As I sat in the doctor’s office this past Monday, the questions came at me fast and furious:
Have you ever smoked?
Were you ever exposed to a lot of second-hand smoke?
Have you been exposed to work-related chemicals or occupational or environmental pollutants?
Have you ever had a positive blood test for the AAT gene?
Although the pulmonologist’s face was different, the questions were the same ones I have been asked by various pulmonologists in the past. They’ve all seemed to be both intrigued and frustrated by a patient who doesn’t fit any of their criteria for COPD; in fact, I’ve seen them finally stop their barrage of questions long enough to say to me, “Well, then WHY in the world do you have COPD?”
And I want to say, “Well, isn’t that the question I should be asking YOU?”
It seems that I fit into a tiny percentage of people who have COPD but shouldn’t. And since COPD is the third leading cause of death in America and since is it is a disease that gets worse over time for which there is no cure—well, it’s not a disease I am overly thrilled to have.
And I’m also not thrilled about the fact that after a couple years of stability, this past appointment revealed that there has been a decrease in my lung function since last year’s appointment.
I am having more frequently occurring episodes of “air hunger” which basically means that I have to take frequent, really deep breaths in order to feel like I have enough air. The reason for this is that my lungs are not emptying out the way they should when I exhale and so when I inhale, the lungs are already partly full and my inhalation doesn’t provide for me all the oxygen I need.
The pulmonologist’s first instinct was to send me for a couple of high dollar heart and lung tests but since those costs would be out of pocket for us, I asked him if we could hold off on them and try something less expensive first and see where that takes us.
I was sent home with three inhalers and instructions to take the two “regular” inhalers concurrently. (The third inhaler on the right is a rescue inhaler.) In the past, I’ve only ever used one regular inhaler at any given time but the doctor wants to see if he can get my lungs to start emptying out better and is pulling out the “big guns” (medicine wise) to try and make that happen.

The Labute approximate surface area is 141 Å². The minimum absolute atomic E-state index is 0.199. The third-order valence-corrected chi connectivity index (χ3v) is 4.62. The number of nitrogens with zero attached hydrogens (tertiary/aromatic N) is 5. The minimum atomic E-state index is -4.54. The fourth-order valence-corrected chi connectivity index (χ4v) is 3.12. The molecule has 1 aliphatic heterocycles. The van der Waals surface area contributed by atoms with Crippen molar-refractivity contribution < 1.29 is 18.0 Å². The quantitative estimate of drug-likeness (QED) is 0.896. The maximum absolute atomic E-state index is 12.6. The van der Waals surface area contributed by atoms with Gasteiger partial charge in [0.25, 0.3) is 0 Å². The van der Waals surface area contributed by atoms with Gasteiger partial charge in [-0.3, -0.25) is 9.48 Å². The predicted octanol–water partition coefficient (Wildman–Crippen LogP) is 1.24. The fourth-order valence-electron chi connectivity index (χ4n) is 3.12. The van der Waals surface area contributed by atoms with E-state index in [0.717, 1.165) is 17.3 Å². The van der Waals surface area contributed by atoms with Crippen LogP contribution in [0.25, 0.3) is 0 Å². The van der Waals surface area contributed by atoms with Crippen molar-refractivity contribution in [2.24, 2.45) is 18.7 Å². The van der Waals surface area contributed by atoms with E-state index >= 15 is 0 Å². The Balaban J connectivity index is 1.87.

I’ll stay on this regimen for 8 weeks and then go back for a follow-up appointment; if things haven’t improved, then we may have to look at doing some more extensive testing.
The good news is that after being on these meds for a couple of days, I have seen a 20% increase on my peak flow meter! The bad news is that at least one of the meds (Advair) may not work for long term use, since it includes a steroid.
The other bad news is that some of the side effects of the medicines include throat irritation, hoarseness and voice changes.
And as it turns out, almost immediately after starting the meds, I got hoarse. I tried to sing a little this morning and produced nothing more than a croak. Which would be perfectly fine if I were a frog but I just happen to be a person who sings in public on a pretty regular basis. So croaking is not a good thing.
So. Having said all that, I will admit to you that I felt pretty discouraged (and exhausted) when I got up Tuesday morning after my long journey to Greenville (5 hours round trip) and the disheartening doctor’s visit. I did a little crying, ate a little chocolate (for therapeutic reasons, of course), and then went in to work reminding myself that my life and (and lungs) are in God’s hands.
He gave me my very first breath and has been unstintingly providing me with breath ever since. I don’t know how things will go for me over the coming years but I’m quite sure that God knows. And since He is most certainly not pacing back and forth in heaven, wringing His hands and saying, “Oh, I am so worried about Becky’s COPD” I guess there’s no reason for me to do any pacing or wringing down here, either.
I will keep breathing, smiling, living, singing.
(Or croaking, as the case may be.)
And to leave you on a happy note, here are a few pictures I took on the way to the doctor on Monday morning. I’ve always thought that a lovely sunrise is good for the soul and that is why I am sharing the soul goodness of these views with you.